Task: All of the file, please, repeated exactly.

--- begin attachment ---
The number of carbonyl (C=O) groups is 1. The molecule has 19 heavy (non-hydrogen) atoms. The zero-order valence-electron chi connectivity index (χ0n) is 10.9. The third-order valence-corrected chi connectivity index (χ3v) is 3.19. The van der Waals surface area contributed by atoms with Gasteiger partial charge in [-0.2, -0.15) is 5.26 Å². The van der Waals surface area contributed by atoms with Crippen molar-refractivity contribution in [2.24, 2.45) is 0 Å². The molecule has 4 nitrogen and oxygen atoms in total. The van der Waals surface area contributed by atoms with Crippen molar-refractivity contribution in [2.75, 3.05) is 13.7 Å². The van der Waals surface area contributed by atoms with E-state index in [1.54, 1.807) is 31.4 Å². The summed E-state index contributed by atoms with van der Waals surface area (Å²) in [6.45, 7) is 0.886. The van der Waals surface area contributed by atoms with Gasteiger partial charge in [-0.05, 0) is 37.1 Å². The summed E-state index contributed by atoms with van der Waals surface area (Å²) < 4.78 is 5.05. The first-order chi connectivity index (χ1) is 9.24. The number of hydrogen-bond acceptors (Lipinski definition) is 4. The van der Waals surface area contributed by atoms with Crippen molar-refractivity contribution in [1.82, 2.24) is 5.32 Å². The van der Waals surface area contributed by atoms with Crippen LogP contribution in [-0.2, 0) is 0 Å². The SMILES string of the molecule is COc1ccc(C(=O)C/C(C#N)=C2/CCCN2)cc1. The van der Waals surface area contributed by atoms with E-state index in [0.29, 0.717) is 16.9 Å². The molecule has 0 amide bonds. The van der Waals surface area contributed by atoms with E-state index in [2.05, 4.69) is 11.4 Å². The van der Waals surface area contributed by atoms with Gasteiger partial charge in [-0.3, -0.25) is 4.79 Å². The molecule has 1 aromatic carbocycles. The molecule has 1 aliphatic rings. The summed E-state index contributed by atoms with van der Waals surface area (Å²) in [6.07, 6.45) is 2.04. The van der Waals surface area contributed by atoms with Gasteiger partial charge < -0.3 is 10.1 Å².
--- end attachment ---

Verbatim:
The number of carbonyl (C=O) groups is 1. The molecule has 19 heavy (non-hydrogen) atoms. The zero-order valence-electron chi connectivity index (χ0n) is 10.9. The third-order valence-corrected chi connectivity index (χ3v) is 3.19. The van der Waals surface area contributed by atoms with Gasteiger partial charge in [-0.2, -0.15) is 5.26 Å². The van der Waals surface area contributed by atoms with Crippen molar-refractivity contribution in [2.24, 2.45) is 0 Å². The molecule has 4 nitrogen and oxygen atoms in total. The van der Waals surface area contributed by atoms with Crippen molar-refractivity contribution in [2.75, 3.05) is 13.7 Å². The van der Waals surface area contributed by atoms with E-state index in [1.54, 1.807) is 31.4 Å². The summed E-state index contributed by atoms with van der Waals surface area (Å²) in [6.45, 7) is 0.886. The van der Waals surface area contributed by atoms with Gasteiger partial charge in [-0.05, 0) is 37.1 Å². The summed E-state index contributed by atoms with van der Waals surface area (Å²) < 4.78 is 5.05. The first-order chi connectivity index (χ1) is 9.24. The number of hydrogen-bond acceptors (Lipinski definition) is 4. The van der Waals surface area contributed by atoms with Crippen molar-refractivity contribution in [1.82, 2.24) is 5.32 Å². The van der Waals surface area contributed by atoms with Crippen LogP contribution in [-0.2, 0) is 0 Å². The SMILES string of the molecule is COc1ccc(C(=O)C/C(C#N)=C2/CCCN2)cc1. The van der Waals surface area contributed by atoms with E-state index in [0.29, 0.717) is 16.9 Å². The molecule has 0 amide bonds. The van der Waals surface area contributed by atoms with E-state index in [2.05, 4.69) is 11.4 Å². The van der Waals surface area contributed by atoms with Gasteiger partial charge in [-0.3, -0.25) is 4.79 Å². The molecule has 1 aromatic carbocycles. The molecule has 1 aliphatic rings. The summed E-state index contributed by atoms with van der Waals surface area (Å²) in [6.07, 6.45) is 2.04. The van der Waals surface area contributed by atoms with Gasteiger partial charge < -0.3 is 10.1 Å².